Tuesday, December 2, 2014

A Giant of a Man

A good man died. I know it happens every day, but I knew this one. I knew his wife. I fell in love with her. Back in college, I thought I knew everything, because what Junior in college doesn't? Taking a 200 level English course would be a walk in the park, in fact I planned to phone it in, this was my easy A. She'd be lucky if I showed up.
In walked this five foot nothing snow haired coke bottle glasses woman with the warmest smile and she introduced herself. She started as an associate professor, teaching French and Social Justice, and now 19th Century Short Fiction. I'm still not listening. I'm daydreaming about the date planned for that evening. Tuesday nights we went for pizza and to watch tv in the student lounge. Most people wanted Moonlighting, we liked Remington Steele. She mentioned her husband taught law at Notre Dame. I registered this fact, maybe he taught my Dad. She said she'd lived in France. They'd raised seven children.
I sat up. Seven? Who has seven children? This tiny woman. She saw she had my attention. She winked. I don't know why, maybe she already knew she'd caught me. She went on to talk about how we'd be reading Emma and Madame Bovary and Wuthering Heights, and discussing rationalism, romanticism, and reality in the context of all three. I took notes. She wanted an essay comparing the three women's concept of love by the end of the month, five pages. I'd give her ten.
We became friends beyond the class, phoning and talking for hours, girlfriends across the decades. I'd meet her for lunch whenever I made it to the campus. She'd laugh when I had another kid, and delighted when I lapped her, finishing at ten. She'd tell me stories about trying to manage four while her husband Bob was teaching at the campus or in Italy. She recalled the parade of the children into the ancient homes of the church, their patent leather shoes clacking on the elegant tile floors, and the time when one daughter fought with her brother in front of the priest. (We were trading war stories about going to mass with a large young crew). We'd hit all the important topics, food, Catholicism, poetry and our families. Every conversation ended with wanting to make sure we did this again soon, though soon came less and less when health compromised her memory.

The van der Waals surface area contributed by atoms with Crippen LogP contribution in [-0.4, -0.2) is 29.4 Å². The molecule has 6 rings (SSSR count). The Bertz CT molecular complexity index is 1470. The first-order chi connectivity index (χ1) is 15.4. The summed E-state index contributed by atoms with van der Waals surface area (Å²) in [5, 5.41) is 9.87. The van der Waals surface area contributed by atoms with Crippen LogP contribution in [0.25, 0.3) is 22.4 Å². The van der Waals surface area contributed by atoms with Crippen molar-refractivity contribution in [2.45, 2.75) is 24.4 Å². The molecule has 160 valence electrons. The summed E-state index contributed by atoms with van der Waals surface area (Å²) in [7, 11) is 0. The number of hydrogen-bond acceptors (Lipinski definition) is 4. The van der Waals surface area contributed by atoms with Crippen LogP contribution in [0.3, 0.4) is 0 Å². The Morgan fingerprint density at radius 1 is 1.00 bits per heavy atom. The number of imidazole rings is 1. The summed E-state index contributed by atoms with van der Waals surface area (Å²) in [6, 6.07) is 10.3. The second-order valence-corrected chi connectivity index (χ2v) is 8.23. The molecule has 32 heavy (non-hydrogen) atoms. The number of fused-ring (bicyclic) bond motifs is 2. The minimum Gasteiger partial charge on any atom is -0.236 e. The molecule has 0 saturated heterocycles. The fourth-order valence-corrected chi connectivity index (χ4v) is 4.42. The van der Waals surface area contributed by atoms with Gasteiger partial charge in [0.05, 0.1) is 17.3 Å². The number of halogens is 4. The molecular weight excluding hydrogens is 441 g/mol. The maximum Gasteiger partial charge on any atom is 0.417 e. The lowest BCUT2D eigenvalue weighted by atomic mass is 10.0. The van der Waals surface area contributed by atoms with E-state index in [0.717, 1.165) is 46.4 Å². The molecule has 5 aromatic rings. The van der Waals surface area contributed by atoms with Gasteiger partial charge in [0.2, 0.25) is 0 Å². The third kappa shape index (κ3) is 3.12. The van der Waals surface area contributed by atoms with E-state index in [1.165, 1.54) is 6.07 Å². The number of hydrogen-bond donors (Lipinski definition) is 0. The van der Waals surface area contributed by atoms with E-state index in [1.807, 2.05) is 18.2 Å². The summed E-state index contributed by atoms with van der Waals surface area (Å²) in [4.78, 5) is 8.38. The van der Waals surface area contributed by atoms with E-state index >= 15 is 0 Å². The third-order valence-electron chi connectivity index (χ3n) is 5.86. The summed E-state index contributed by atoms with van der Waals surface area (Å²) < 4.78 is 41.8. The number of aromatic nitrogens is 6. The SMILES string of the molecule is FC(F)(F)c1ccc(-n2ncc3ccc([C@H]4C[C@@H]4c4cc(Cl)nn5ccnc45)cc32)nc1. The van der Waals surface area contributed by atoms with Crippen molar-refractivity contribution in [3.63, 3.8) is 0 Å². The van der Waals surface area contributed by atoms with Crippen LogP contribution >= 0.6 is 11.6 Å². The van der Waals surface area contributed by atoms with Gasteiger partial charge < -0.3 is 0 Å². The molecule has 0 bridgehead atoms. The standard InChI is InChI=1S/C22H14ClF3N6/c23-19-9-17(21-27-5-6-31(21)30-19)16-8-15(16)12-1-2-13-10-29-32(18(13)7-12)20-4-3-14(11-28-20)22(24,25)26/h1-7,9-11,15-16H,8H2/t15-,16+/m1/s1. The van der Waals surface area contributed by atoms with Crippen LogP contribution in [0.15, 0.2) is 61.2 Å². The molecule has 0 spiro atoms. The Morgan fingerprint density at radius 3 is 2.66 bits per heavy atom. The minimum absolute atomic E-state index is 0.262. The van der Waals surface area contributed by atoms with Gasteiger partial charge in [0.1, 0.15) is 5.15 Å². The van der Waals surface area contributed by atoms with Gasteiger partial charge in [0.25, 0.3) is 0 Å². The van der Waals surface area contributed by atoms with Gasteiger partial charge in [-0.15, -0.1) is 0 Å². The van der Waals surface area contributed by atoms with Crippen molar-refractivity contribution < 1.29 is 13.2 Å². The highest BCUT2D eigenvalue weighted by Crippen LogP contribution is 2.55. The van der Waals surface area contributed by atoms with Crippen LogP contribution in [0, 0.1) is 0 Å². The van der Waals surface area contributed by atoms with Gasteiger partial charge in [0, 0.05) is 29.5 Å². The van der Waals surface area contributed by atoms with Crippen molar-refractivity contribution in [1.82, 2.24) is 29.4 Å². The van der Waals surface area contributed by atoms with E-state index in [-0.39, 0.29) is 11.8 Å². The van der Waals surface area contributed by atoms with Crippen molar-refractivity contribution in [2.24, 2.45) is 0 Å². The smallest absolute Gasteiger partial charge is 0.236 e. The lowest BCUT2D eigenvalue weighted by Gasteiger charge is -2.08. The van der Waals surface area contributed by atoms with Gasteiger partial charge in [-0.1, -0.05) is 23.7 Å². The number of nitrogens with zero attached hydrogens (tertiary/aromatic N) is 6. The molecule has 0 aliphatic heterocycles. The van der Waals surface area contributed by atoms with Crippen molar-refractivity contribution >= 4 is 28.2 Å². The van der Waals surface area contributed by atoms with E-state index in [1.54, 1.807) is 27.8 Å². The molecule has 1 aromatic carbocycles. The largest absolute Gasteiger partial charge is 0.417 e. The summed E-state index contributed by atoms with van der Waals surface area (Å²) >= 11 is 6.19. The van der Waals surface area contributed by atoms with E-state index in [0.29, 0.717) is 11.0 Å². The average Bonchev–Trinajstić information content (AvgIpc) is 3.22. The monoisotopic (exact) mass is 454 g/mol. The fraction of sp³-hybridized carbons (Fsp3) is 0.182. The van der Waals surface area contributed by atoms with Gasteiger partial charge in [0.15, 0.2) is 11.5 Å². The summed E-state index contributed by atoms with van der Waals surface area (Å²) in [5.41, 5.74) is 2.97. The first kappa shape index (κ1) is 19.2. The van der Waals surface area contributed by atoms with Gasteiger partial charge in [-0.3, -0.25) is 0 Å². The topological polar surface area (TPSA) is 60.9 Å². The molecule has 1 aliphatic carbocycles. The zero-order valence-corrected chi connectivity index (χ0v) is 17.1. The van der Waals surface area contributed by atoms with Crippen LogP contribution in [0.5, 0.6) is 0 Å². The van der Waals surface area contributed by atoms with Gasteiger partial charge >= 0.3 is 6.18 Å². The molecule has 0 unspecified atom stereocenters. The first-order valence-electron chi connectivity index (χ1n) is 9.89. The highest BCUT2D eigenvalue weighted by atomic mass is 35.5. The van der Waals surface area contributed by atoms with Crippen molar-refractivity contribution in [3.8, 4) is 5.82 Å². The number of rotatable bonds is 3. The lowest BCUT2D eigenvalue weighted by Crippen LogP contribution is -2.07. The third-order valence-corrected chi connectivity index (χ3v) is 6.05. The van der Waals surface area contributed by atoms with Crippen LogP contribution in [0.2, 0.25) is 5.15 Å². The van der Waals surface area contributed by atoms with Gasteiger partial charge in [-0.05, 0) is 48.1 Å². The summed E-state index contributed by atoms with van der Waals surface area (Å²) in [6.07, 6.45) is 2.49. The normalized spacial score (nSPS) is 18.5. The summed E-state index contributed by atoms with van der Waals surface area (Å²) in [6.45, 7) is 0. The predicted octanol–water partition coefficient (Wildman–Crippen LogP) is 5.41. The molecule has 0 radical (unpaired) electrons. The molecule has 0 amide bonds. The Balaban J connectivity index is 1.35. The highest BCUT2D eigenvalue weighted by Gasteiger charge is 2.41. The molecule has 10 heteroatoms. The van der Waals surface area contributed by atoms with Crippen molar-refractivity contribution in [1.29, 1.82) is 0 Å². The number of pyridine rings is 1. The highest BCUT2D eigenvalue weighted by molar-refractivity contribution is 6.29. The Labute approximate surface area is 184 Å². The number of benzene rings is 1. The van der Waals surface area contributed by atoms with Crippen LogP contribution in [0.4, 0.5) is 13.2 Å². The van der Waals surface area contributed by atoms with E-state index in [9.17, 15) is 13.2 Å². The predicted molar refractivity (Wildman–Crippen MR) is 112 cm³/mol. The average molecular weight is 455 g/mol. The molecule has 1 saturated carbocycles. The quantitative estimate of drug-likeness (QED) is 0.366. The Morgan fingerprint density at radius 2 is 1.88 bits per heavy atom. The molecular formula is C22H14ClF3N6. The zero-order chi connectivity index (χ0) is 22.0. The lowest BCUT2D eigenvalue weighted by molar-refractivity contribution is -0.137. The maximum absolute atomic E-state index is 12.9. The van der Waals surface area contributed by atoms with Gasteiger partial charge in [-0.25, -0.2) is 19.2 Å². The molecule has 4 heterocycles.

We'd still talk over the phone, but I knew he was managing her, protecting her, not telling me, but knowing I knew, not everything was alright. When we dined together last, he sat next to her and though we talked for three hours, the malady never came up. He kept steering her when she'd get lost, and I knew, this was his opening of the door, courting his Emma by walking her in the garden, letting her not be the victim of her maladies. He finished the stories she couldn't. He told her jokes to keep her from dwelling too long on the knowledge she didn't know something she knew she used to know. While sharing dessert, I felt struck by the reality, this was a courtly love, and his eyes still delighted on his beloved even as she ate or spoke or sat silent.
Last January, he had a fall and couldn't care for her anymore and I lost contact with my funny snowhaired coke-bottle glasses poet friend. She'd been put in a home to get around the clock care, and not being a family member, I didn't know how to find her. Today, one of their sons contacted me through Facebook. A giant of kindness and chivalry no longer walks the earth, and I'm very sad I can't be there to hug my friend through the fog where she walks, hoping again to meet her knight that always walked with her up to now.

Prayers for all of their family, and for the repose of Bob Rodes' soul. I hope he and my dad are having a great conversation with C.S. Lewis.

1 comment:

BobR said...

Thank you, Sherry, for a beautiful story. -Bob Rodes

Leaving a comment is a form of free tipping. But this lets me purchase diet coke and chocolate.

If you sneak my work, No Chocolate for You!